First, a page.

November 14, 2015


Filed under: Consumer Trends,Innovation,Marketing — by xrematon @ 8:55 pm
Tags: , , ,

I’ve recently had the opportunity to read Sapiens. It’s one of those books that academics, whose specialist subjects may be referenced, get rather sniffy about as Sapiens doesn’t bother getting the details right in the pursuit of a good story. Like Jared Diamond’s efforts, it’s a book that proposes a theory of everything, which is terribly seductive and hard to resist.

Now, as I am not an expert in any of the areas covered in the book, I was all too happy to be swept along. Even though the little details might not always be right, for me that doesn’t matter. What I appreciate is the ideas that challenge existing preconceptions or reframe familiar events into something more interesting. I’ll talk through a couple.

The author, Harari, puts forward the idea that living as a hunter gatherer might actually have been not so bad. This is down to having a wholesome (lots of fresh stuff) and varied diet (you eat whatever was in season that you could find around you), the relatively short working week (there was no office to go to, not even any crops or livestock to look after, let alone a house to keep clean), and few infectious diseases (people did not live close to animals, which are often a source of disease, and there were no big group settlements, which would facilitate the spread of germs).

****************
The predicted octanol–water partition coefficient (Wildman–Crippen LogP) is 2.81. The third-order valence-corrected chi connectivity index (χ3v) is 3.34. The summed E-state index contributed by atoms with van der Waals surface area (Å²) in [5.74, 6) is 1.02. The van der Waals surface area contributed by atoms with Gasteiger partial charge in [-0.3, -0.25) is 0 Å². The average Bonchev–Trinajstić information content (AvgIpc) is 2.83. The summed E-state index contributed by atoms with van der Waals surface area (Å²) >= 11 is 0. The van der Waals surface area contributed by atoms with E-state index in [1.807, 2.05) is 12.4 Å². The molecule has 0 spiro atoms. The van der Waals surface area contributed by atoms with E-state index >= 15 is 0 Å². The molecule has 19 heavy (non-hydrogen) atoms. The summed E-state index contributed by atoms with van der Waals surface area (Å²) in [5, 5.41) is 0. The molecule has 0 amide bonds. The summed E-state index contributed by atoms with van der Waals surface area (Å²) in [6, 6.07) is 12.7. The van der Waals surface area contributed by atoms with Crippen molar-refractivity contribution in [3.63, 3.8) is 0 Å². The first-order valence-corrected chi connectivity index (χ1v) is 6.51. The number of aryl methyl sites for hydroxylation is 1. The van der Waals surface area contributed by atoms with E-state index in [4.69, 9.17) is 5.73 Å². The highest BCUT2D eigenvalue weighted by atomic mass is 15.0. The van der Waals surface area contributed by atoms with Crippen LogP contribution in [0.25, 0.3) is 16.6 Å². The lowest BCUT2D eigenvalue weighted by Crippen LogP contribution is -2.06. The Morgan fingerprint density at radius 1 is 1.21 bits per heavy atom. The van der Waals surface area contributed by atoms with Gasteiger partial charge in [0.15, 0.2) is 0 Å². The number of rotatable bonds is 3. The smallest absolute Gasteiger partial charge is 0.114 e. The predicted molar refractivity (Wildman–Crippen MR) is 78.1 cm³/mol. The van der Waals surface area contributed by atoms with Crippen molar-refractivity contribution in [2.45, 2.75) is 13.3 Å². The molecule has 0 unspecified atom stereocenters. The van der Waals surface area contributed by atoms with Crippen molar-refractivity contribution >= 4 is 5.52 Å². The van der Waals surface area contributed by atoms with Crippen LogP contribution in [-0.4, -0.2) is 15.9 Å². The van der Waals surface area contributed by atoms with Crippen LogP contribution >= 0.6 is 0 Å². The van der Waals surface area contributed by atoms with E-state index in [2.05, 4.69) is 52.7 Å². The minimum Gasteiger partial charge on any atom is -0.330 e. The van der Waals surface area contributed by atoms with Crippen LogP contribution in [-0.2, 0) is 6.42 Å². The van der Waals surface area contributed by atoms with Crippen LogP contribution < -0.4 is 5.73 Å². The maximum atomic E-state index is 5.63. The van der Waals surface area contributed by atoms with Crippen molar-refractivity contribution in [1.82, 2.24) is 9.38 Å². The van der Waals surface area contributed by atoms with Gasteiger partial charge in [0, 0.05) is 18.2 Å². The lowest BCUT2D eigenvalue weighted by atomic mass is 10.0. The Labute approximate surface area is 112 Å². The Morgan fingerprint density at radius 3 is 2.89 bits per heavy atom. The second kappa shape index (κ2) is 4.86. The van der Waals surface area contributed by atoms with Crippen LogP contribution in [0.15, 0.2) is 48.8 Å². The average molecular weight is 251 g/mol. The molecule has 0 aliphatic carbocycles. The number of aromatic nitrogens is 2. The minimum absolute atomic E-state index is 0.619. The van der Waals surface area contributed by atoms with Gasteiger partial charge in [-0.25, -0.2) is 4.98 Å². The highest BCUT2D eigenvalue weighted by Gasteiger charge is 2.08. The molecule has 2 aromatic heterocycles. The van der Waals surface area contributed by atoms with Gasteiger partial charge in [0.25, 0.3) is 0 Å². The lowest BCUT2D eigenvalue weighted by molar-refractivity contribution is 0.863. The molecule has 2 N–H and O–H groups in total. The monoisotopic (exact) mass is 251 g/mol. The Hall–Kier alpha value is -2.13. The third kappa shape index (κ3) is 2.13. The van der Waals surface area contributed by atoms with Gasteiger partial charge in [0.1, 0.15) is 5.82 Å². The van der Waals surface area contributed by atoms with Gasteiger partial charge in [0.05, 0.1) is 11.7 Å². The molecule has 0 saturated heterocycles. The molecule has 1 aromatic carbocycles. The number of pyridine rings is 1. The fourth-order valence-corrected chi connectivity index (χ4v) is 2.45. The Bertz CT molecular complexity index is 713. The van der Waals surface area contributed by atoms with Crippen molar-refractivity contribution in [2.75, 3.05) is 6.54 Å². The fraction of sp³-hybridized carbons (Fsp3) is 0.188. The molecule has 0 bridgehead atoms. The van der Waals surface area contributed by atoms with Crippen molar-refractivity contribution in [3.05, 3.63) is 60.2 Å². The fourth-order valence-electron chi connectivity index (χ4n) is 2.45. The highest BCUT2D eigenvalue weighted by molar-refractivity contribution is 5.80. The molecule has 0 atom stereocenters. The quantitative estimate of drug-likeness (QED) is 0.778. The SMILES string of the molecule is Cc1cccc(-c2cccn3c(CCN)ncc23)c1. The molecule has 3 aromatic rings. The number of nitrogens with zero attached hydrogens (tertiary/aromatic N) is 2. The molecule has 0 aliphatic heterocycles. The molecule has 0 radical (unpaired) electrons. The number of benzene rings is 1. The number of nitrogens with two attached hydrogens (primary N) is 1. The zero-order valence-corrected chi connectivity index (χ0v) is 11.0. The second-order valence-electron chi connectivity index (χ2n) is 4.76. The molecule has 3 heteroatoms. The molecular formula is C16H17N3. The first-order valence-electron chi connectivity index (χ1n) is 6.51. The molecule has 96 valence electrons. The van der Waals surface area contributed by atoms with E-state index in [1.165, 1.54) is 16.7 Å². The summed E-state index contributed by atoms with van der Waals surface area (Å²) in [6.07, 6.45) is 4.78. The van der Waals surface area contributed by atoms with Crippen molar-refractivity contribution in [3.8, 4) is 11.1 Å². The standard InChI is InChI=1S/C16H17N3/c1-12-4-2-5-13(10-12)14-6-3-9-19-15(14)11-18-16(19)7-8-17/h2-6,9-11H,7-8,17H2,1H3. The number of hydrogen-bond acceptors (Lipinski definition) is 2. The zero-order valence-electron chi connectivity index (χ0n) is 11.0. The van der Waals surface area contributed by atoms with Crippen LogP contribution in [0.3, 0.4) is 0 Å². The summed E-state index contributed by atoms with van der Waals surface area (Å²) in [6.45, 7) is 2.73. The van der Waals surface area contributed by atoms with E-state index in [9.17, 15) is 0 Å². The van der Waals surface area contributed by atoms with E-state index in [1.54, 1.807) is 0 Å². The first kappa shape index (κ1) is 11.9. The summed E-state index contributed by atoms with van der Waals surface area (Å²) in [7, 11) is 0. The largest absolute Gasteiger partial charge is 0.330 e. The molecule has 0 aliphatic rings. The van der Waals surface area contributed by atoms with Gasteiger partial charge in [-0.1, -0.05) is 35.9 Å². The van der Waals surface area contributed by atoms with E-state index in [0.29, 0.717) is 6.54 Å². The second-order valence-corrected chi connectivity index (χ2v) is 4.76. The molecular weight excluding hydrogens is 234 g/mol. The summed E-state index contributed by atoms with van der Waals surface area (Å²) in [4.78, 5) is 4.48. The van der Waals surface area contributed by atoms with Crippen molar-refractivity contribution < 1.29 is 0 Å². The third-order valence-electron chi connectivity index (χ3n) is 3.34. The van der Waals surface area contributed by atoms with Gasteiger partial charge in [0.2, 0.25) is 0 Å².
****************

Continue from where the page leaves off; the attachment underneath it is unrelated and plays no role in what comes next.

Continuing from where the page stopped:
Whilst I do not wish to propose that my lifestyle is genuinely comparable to that of a hunter gatherer, there are parallels: as a freelancer, my working week can be short (sometimes at least), I have time to enjoy the fresh air and sunshine, and I am at relatively low risk of catching infectious diseases as I work at home alone with no commute on crowded public transport. Not sure about the foraging bit – see image below for what I managed to find in the garden this morning – and I don’t think hunting through the fridge to see if there are good leftovers to convert into a tasty lunch really counts!

Hunter gatherer in Nov

Another idea which captured my imagination is the idea that “money is the most universal and most efficient system of mutual trust ever devised”. Whilst we are still smarting from the near collapse of the global financial system, it is worth going back to the most fundamental ideas which make it hold together. Harari writes: “Why do I believe in the cowry shell or gold coin or dollar bill? Because my neighbours believe in them. And my neighbours believe in them because I believe in them.” Simple but quite scary in a way.

The final observation I would like to touch on is how Harari reframes the importance of the Age of Enlightenment to be not so much about great discoveries, but about recognising, accepting and acting on ignorance.

“The great discovery that launched the Scientific Revolution was the discovery that humans do not know the answers to their most important questions. Premodern traditions of knowledge such as Islam, Christianity, Buddhism and Confucianism asserted that everything that is important to know about the world is already known [via the gods and their writings/stories].”

Working in the marketing industry which tends to get rather obsessed with the idea of creativity, it’s quite refreshing to think about the power of ignorance. Ignorance – perhaps the less glam side to curiosity – is actually very useful for making progress on ideas that change the world. But you don’t often hear ‘I don’t know’. In a world of Big Data, it’s more often the case ‘I know too much’. But do we?


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